Tim10p can be cross-linked to the AAC precursor during import and forms a complex with Tim12p and Tim22p. (A) Import was performed with wild-type,tim12-1, and tim10-1 mitochondria in the presence or absence of a membrane potential (ΔΨ), and mitochondria were re-isolated and divided as follows. One-quarter was precipitated with TCA (−DSP); the rest (1 mg/ml) was cross-linked with DSP (14). Asterisks mark the location of two major cross-linked products of about 44 and 54 kD. (B) AAC was imported into uncoupled wild-type mitochondria. After import, one-seventh of the assay was precipitated with TCA (−DSP), and the remainder was incubated with DSP. Two-sevenths were precipitated with TCA after cross-linking, and the remainder was denatured with SDS and subjected to immunoprecipitation either with preimmune antiserum (CS) or with antiserum to Tim10p (14). “X” marks the two major cross-linked products that were detected in (A), and the asterisk marks another immunoprecipitated fragment that may contain Tim10p. (C) Mitochondria from a strain expressing a COOH-terminal hexahistidine-tagged Tim10p [Tim10H6p (14)] were solubilized at 2 mg/ml by 0.5% digitonin. As a control, 150 μg of extract was withdrawn (T), and 1 mg was incubated with Ni2+-agarose beads. The beads were washed, and bound proteins were eluted with 1% SDS (B). To assess the effectiveness of binding, 150 μg of the unbound proteins (S) was also analyzed. Proteins co-isolating with the hexahistidine-tagged Tim10p were identified and quantified by immunoblotting. The fraction of bound and unbound protein is given below each panel. Mitochondria from the parental wild-type strain were analyzed as a negative control.

To identify proteins that interact with Tim10p and Tim12p, we searched for yeast genes whose overexpression abrogated the conditional lethality of the tim10-1 and tim12-1 mutations (15). No suppressor was identified for thetim10-1 mutation, but we isolated one strong suppressor for the tim12-1 mutation. After subcloning, this suppressor proved to be the TIM22 gene. Overexpression ofTIM22 allowed the tim12-1 mutant to grow at the restrictive temperature 37°C but was without effect on the conditional lethality of the tim10-1 mutant or atim12 null strain (11). None of the genes for other known components of the mitochondrial import system, includingTIM23 or TIM17, were identified in this multicopy suppressor screen. Even though Tim10p and Tim12p are 35% identical, overexpression of one protein did not suppress the lethality caused by the temperature sensitivity of the other (11).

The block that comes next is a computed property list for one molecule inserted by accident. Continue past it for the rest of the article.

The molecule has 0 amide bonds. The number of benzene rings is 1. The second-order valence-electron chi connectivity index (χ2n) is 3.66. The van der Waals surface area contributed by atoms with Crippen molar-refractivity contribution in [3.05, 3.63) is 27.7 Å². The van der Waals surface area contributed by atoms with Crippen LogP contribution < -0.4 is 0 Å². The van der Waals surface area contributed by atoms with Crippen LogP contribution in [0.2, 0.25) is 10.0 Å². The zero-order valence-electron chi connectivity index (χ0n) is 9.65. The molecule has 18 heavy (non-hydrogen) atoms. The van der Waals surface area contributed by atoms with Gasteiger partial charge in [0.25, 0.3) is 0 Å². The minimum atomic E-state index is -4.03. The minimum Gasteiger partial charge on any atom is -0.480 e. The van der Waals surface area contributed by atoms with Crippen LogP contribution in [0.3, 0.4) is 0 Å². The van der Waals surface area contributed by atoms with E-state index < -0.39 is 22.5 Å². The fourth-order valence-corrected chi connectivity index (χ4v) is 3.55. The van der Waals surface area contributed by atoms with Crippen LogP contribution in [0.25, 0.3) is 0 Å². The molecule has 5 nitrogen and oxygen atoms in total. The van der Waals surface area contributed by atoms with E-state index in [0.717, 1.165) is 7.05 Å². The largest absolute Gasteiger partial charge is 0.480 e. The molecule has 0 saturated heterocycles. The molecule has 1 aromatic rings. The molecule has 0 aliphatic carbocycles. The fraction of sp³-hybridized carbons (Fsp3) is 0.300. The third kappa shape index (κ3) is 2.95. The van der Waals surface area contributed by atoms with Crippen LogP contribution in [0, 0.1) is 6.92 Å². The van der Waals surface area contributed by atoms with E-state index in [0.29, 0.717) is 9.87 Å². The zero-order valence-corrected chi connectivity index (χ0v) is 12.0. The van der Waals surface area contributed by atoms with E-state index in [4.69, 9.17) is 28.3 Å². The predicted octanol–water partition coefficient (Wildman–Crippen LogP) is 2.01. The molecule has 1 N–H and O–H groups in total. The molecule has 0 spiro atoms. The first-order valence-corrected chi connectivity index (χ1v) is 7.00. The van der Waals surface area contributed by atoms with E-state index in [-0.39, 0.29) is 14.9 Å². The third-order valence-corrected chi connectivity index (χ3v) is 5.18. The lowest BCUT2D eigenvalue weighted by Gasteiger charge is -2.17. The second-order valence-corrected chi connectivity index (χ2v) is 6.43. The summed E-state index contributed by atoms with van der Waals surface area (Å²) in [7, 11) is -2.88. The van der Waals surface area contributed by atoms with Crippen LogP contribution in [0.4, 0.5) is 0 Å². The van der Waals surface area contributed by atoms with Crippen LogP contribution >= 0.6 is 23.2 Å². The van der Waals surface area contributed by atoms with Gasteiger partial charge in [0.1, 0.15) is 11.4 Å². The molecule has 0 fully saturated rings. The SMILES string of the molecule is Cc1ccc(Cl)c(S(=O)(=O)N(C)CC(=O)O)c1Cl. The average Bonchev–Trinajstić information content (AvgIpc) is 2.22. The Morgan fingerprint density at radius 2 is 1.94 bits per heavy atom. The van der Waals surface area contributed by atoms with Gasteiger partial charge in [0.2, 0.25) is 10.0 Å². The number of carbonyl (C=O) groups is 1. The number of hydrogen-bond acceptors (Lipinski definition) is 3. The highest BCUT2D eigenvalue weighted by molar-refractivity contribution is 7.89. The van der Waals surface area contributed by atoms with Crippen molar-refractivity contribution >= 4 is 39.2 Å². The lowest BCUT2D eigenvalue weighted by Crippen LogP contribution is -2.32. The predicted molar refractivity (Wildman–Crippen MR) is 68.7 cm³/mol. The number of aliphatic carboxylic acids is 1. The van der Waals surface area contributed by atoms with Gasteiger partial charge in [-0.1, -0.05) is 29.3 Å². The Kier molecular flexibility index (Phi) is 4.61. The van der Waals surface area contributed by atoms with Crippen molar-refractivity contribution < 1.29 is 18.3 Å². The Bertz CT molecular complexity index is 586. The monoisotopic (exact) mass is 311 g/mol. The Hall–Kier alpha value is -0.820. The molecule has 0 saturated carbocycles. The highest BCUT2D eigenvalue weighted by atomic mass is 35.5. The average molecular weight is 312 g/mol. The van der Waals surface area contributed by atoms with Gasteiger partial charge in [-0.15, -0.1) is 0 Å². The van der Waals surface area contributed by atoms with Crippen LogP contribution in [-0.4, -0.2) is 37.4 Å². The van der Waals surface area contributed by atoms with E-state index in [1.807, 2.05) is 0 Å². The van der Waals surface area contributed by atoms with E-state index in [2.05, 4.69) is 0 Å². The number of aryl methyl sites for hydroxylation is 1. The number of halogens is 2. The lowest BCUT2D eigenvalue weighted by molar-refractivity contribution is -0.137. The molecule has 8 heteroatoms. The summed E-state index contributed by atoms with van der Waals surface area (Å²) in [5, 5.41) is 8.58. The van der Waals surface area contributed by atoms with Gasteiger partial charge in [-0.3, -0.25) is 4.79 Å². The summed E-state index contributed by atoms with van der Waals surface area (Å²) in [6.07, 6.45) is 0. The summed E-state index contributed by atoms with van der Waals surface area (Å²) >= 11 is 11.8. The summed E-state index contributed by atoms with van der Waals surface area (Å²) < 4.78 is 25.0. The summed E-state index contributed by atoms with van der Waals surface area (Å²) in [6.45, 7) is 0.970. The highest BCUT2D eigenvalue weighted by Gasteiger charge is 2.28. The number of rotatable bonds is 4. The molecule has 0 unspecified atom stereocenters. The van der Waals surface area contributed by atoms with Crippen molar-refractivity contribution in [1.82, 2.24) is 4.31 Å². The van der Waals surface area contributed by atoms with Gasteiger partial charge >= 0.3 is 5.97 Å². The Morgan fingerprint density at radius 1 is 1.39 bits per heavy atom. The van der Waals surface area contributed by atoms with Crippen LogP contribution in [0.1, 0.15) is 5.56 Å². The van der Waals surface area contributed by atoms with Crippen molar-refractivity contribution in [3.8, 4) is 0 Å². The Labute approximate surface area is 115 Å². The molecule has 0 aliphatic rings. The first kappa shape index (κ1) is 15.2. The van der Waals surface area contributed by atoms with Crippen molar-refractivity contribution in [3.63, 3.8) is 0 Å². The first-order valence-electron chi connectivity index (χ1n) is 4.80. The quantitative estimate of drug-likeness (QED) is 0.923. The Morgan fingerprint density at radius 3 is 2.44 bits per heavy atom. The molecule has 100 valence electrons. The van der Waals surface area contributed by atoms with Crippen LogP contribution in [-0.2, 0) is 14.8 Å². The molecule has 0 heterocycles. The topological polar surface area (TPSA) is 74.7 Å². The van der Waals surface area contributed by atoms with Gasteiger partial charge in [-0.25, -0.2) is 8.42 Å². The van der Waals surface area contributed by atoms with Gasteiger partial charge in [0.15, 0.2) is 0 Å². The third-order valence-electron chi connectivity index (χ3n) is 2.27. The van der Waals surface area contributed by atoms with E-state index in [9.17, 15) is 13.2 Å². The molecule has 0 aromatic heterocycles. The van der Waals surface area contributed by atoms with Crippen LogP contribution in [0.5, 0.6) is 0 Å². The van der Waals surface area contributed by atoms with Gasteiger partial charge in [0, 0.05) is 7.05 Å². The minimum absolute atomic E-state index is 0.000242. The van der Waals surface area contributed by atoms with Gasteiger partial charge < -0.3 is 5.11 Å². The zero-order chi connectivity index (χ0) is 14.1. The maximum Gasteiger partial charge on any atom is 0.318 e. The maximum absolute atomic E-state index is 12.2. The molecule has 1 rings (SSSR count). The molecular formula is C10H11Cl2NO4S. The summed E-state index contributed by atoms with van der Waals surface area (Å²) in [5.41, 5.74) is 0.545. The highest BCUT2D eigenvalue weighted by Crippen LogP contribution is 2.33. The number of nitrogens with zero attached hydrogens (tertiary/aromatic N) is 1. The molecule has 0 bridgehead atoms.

The results presented so far suggested that Tim10p, Tim12p, and Tim22p interact functionally and genetically. To test for a physical interaction between Tim10p, Tim12p, and Tim22p, we constructed a yeast strain in which all Tim10p molecules had a COOH-terminal hexahistidine tag (16). This strain grew as well as the parental wild type under all conditions tested, suggesting that the tag did not abolish the function of Tim10p in vivo. Essentially all of the tagged Tim10p present in digitonin-solubilized mitochondria was recovered on the Ni2+-agarose beads (Fig. 3C). More than 90% of the Tim12p and 80% of the Tim22p present in the mitochondrial lysate co-purified with the tagged Tim10p. No such co-purification was detected if Tim10p was untagged, and inner membrane proteins such as AAC, Tim23p, Tim11p, Tim44p, and Afg3p (11, 17) did not co-purify with the tagged Tim10p (Fig. 3C). Thus, the genetic and biochemical data indicated that Tim10p, Tim12p, and Tim22p are three components of a multisubunit complex that mediates import and insertion of multispanning carrier proteins into the inner membrane.